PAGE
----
Erosion rates and weathering timescales in the eastern Great Escarpment, South Africa

Tebogo V. Makhubela, Jan D. Kramers, Sibusiso M. Konyana, Herman S. van Niekerk, Stephan R. Winkler

Research output: Contribution to journalArticlepeer-review

1 Citation (Scopus)

Abstract

The eastern escarpment in South Africa has a combination of geology and climate that is unique in the entire Great Escarpment. Yet, no studies have been undertaken before to quantify the landscape changes at this locality. In this study, we assess the denudation history of the eastern escarpment using cosmogenic beryllium-10 (10Be) on quartz from rock outcrops and river sediments, and carry out uranium‑thorium‑helium ((U,Th)-He) and argon‑argon (40Ar/39Ar) dating of Fe-oxides and Mn-oxides, respectively, in the soils. The erosion rates obtained on the eastern escarpment vary from 1.8 m/Ma to 24 m/Ma and are similar in range to values from the entire Great Escarpment. We found that the catchment-averaged erosion rates of the gentle catchments above the eastern escarpment are lower, whereas those from steep catchments draining the escarpment edge are higher. We also determined that the catchment-average erosion rates of the eastern escarpment are similar to those of the western escarpment in Namibia, lower than those of the Drakensberg Escarpment and lower than those of the Lowveld adjacent to it. The 40Ar/39Ar dating of cryptomelane-bearing Mn nodules yield Palaeoproterozoic ages unrelated to the pedogenic processes, and might indicate that these nodules are not pedogenic, but inherited from weathered bedrock. The (U,Th)-He ages of goethite concretions range from 0.85 Ma to 1.05 Ma and they date the last period of intensive chemical weathering on the eastern escarpment, which coincides with the Mid-Pleistocene Transition from humid to more arid conditions on the southern African subcontinent. Given the low erosion rates above the escarpment, an area that experiences intensive chemical weathering, and the high erosion rates down the escarpment we conclude that at the eastern escarpment, pediplanation is a more important driver of denudation than peneplanation.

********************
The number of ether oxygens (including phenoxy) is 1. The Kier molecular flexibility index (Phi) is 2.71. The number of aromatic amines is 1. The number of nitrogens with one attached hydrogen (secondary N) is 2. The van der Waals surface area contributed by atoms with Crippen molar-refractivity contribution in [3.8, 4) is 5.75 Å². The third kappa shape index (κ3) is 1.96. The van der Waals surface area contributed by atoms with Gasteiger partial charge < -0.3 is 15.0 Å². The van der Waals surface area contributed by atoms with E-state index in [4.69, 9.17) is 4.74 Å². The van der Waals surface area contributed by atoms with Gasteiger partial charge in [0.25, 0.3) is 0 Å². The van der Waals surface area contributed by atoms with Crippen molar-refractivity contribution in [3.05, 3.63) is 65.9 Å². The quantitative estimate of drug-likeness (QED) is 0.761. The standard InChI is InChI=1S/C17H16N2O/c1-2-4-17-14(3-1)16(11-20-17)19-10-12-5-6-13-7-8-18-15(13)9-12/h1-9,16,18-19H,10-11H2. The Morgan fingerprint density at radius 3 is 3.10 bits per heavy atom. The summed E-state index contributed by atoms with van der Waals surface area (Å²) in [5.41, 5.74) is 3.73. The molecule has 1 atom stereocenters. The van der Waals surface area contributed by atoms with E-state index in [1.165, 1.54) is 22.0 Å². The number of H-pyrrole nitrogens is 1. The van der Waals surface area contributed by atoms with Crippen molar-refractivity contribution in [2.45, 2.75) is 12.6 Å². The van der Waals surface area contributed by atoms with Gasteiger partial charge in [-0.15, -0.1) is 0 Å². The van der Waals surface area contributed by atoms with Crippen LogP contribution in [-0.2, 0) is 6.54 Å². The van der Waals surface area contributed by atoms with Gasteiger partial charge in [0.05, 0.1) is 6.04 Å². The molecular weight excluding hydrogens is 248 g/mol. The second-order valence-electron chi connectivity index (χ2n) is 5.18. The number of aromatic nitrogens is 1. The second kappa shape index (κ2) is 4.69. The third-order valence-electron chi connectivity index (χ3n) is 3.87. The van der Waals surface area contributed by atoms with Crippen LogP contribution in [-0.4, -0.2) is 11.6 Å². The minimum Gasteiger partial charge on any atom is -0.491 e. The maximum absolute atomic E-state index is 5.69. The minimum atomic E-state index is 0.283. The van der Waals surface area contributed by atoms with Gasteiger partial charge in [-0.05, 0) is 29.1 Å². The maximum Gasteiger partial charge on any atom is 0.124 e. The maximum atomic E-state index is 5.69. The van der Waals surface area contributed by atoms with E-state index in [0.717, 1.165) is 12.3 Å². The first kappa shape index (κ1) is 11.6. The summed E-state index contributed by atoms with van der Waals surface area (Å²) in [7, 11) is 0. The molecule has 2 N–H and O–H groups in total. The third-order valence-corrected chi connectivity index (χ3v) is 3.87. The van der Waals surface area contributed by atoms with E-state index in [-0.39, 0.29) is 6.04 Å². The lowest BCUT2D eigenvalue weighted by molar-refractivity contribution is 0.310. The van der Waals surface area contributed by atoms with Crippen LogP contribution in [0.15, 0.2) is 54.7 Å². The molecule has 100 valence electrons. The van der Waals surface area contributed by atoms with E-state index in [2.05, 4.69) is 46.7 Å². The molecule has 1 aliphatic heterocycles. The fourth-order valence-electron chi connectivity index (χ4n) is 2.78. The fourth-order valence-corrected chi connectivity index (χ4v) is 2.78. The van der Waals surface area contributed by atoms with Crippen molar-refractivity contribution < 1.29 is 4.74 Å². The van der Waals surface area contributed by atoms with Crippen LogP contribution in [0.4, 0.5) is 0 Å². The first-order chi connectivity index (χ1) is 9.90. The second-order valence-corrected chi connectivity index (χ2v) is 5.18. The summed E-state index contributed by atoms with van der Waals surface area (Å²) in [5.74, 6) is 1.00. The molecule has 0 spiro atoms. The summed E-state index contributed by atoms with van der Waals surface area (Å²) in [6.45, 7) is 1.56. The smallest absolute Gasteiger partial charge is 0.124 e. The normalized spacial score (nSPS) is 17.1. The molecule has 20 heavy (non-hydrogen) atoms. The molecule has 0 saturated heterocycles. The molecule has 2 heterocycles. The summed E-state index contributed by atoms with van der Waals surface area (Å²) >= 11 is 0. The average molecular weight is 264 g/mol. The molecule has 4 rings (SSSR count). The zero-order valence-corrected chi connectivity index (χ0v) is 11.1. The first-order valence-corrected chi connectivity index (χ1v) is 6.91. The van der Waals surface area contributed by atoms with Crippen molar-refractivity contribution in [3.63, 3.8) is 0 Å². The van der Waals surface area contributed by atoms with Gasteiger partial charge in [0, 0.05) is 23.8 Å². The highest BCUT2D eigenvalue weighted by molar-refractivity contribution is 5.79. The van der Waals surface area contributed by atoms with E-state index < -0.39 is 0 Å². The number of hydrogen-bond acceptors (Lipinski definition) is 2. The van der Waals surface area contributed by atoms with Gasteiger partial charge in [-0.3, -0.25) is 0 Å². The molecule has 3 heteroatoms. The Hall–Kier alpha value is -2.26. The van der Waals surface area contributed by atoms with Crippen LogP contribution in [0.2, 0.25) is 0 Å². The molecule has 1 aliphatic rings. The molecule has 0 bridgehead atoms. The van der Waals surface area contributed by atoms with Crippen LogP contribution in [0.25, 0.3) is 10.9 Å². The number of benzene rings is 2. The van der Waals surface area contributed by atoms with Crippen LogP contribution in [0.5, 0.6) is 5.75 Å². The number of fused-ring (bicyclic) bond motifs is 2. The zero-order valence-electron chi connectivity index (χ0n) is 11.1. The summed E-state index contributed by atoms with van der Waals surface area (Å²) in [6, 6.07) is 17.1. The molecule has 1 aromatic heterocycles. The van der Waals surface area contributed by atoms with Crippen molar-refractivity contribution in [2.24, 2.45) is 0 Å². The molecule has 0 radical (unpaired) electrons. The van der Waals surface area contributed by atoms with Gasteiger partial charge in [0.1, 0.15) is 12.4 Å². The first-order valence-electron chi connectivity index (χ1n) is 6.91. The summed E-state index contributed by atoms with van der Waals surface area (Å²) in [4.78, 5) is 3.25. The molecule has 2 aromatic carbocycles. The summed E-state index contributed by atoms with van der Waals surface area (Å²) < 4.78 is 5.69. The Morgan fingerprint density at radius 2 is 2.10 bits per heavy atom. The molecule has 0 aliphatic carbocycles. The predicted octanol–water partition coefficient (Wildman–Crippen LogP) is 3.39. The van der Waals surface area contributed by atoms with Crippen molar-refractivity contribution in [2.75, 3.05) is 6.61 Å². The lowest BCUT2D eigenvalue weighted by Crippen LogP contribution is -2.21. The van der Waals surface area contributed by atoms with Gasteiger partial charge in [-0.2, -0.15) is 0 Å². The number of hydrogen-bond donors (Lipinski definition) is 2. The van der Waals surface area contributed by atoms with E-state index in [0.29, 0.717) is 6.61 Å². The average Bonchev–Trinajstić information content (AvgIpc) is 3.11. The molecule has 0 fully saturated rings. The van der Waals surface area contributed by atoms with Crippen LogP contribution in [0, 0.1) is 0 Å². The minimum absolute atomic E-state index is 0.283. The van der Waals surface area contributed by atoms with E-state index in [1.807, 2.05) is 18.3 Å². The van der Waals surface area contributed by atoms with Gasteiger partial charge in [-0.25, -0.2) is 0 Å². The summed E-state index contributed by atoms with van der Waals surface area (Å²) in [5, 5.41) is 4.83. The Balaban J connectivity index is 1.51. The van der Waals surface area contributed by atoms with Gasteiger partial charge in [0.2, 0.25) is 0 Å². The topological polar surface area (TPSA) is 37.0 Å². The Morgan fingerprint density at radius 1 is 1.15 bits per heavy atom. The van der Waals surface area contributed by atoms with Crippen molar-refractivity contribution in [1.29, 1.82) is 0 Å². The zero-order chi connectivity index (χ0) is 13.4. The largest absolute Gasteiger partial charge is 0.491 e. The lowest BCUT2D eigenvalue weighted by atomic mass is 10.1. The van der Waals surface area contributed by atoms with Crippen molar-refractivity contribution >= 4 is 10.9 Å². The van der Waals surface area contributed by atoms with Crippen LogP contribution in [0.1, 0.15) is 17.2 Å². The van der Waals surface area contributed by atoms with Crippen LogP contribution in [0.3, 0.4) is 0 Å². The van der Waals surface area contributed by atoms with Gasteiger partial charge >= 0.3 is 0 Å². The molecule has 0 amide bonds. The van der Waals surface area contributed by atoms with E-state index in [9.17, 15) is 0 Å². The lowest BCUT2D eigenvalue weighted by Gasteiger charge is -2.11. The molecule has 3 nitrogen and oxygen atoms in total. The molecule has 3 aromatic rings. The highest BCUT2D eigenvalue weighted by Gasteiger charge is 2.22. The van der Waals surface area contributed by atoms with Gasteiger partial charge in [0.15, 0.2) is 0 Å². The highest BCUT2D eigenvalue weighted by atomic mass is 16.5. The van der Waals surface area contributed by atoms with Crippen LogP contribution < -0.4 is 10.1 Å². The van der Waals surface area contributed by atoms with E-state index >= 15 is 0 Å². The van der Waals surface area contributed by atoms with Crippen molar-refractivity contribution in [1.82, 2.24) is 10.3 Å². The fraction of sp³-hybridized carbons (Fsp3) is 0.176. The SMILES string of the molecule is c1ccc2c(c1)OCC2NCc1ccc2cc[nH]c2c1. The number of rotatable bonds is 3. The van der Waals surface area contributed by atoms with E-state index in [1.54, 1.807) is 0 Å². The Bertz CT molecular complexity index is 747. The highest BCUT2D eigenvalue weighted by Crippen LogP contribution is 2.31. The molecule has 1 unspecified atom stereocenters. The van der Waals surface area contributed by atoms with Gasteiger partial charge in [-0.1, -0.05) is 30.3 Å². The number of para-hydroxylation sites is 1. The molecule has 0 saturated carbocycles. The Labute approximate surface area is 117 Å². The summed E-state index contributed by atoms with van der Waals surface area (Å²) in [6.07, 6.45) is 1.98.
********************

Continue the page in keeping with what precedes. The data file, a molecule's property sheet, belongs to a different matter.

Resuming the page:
Original languageEnglish
Article number120368
JournalChemical Geology
Volume580
DOIs
Publication statusPublished - 5 Oct 2021

Keywords

  • (U-Th)-He dating
  • Ar/Ar dating
  • Cosmogenic nuclides
  • Fe-Mn-oxides
  • Great Escarpment
  • Southern Africa landscape

ASJC Scopus subject areas

  • Geology
  • Geochemistry and Petrology

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